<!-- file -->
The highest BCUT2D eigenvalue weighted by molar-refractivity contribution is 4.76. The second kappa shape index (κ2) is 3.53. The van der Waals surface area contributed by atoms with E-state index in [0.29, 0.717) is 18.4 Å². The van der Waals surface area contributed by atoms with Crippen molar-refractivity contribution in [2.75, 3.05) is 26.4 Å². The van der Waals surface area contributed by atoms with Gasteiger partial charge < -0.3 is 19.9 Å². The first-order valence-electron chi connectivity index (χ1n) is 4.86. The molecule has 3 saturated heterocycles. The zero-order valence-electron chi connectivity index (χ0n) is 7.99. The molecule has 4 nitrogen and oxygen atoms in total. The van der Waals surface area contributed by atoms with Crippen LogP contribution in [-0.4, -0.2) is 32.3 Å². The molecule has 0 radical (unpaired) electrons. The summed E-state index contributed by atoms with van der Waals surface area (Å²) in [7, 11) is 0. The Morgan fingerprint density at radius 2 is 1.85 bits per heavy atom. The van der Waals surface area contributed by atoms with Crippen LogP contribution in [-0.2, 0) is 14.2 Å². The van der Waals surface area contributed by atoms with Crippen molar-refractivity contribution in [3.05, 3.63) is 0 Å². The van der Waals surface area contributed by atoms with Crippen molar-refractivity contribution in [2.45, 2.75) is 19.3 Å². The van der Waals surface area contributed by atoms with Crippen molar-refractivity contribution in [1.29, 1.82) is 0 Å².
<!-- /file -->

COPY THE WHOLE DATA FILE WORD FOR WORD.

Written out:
The highest BCUT2D eigenvalue weighted by molar-refractivity contribution is 4.76. The second kappa shape index (κ2) is 3.53. The van der Waals surface area contributed by atoms with E-state index in [0.29, 0.717) is 18.4 Å². The van der Waals surface area contributed by atoms with Crippen molar-refractivity contribution in [2.75, 3.05) is 26.4 Å². The van der Waals surface area contributed by atoms with Gasteiger partial charge < -0.3 is 19.9 Å². The first-order valence-electron chi connectivity index (χ1n) is 4.86. The molecule has 3 saturated heterocycles. The zero-order valence-electron chi connectivity index (χ0n) is 7.99. The molecule has 4 nitrogen and oxygen atoms in total. The van der Waals surface area contributed by atoms with Crippen LogP contribution in [-0.4, -0.2) is 32.3 Å². The molecule has 0 radical (unpaired) electrons. The summed E-state index contributed by atoms with van der Waals surface area (Å²) in [7, 11) is 0. The Morgan fingerprint density at radius 2 is 1.85 bits per heavy atom. The van der Waals surface area contributed by atoms with Crippen LogP contribution in [-0.2, 0) is 14.2 Å². The van der Waals surface area contributed by atoms with Crippen molar-refractivity contribution in [3.05, 3.63) is 0 Å². The van der Waals surface area contributed by atoms with Crippen molar-refractivity contribution in [2.45, 2.75) is 19.3 Å². The van der Waals surface area contributed by atoms with Crippen molar-refractivity contribution in [1.29, 1.82) is 0 Å².